My doctor recommended the epidural to me up-front, because my labor was induced with Pitocin (more on that here, and here). He said something along the lines of, “This is going to hurt... a lot,” and I heeded his advice, opting for full-on pain control. In my case, because one intervention was already in progress, heavy-duty pain management made sense, and I don’t regret taking advantage of it. But from what I’ve read and heard, most doctors are pretty pro-epidural for even non-induced labors, and many women now choose to have the epidural as a matter of course (because yes, looking head-on at childbirth pain is totally scary, especially for first-timers). Many doctors, I’m guessing, also recommend the epidural because it renders childbirth pain—at least in part—optional. Why suffer if you don’t have to, right? Yet that my husband was more scarred by my experience of the pain than I was (“You were screaming,” vs. “No big thing”) suggests that perhaps a doctor or partner’s compassionate feelings toward women in labor—and desire to appease their pain-- while very much appreciated, don’t account for the hormone-help that nature’s busy bestowing upon those laboring mamas. We don’t necessarily need the full medical monty when it comes to birthing. What would be great is if doctors were aware of studies like this recent one, and seriously suggested lower-risk options like relaxation, massage, and water therapy to women experiencing labor-pain, before rolling out the needles and masks. This, based on studies and women's reported experience alike, should be standard hospital-birth procedure.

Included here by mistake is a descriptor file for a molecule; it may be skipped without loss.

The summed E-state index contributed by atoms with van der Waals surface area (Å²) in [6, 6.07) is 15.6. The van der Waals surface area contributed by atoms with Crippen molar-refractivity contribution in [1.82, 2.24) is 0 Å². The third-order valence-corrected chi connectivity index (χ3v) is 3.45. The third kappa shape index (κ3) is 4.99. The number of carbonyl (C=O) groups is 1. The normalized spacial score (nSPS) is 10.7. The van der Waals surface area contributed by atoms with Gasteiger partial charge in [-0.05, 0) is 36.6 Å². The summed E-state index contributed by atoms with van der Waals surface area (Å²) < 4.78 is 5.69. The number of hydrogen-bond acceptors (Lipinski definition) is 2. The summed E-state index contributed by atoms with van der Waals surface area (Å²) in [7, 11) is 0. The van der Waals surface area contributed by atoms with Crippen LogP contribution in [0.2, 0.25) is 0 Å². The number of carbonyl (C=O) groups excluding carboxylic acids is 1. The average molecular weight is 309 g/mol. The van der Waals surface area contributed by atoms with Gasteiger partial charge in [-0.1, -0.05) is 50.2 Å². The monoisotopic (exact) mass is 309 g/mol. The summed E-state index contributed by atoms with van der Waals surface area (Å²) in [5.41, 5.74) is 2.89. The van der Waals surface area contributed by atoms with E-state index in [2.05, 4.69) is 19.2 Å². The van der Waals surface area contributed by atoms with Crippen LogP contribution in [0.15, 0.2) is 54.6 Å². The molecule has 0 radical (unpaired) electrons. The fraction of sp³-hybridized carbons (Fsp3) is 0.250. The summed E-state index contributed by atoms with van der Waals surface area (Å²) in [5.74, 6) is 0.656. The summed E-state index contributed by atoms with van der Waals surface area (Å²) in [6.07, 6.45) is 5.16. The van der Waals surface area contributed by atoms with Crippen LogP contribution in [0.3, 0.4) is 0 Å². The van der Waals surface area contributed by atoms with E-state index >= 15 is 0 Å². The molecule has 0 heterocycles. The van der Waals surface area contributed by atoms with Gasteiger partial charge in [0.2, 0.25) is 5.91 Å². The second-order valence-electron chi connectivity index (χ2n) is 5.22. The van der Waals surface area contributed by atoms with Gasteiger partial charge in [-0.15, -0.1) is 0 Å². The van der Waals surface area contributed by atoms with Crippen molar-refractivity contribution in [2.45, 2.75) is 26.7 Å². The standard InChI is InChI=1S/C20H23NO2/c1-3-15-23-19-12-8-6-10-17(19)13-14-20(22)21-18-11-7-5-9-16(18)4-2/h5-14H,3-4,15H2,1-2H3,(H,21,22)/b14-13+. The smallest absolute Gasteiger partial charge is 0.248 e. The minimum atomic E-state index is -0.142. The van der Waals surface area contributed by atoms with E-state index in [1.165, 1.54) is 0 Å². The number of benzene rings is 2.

Did you have an epidural during childbirth? Were there any downsides? Did you deliver without pharmacological pain intervention? In a hospital? Do you think doctors know enough about non-drug pain options for women in labor? Do moms? Thanks for your thoughts on this!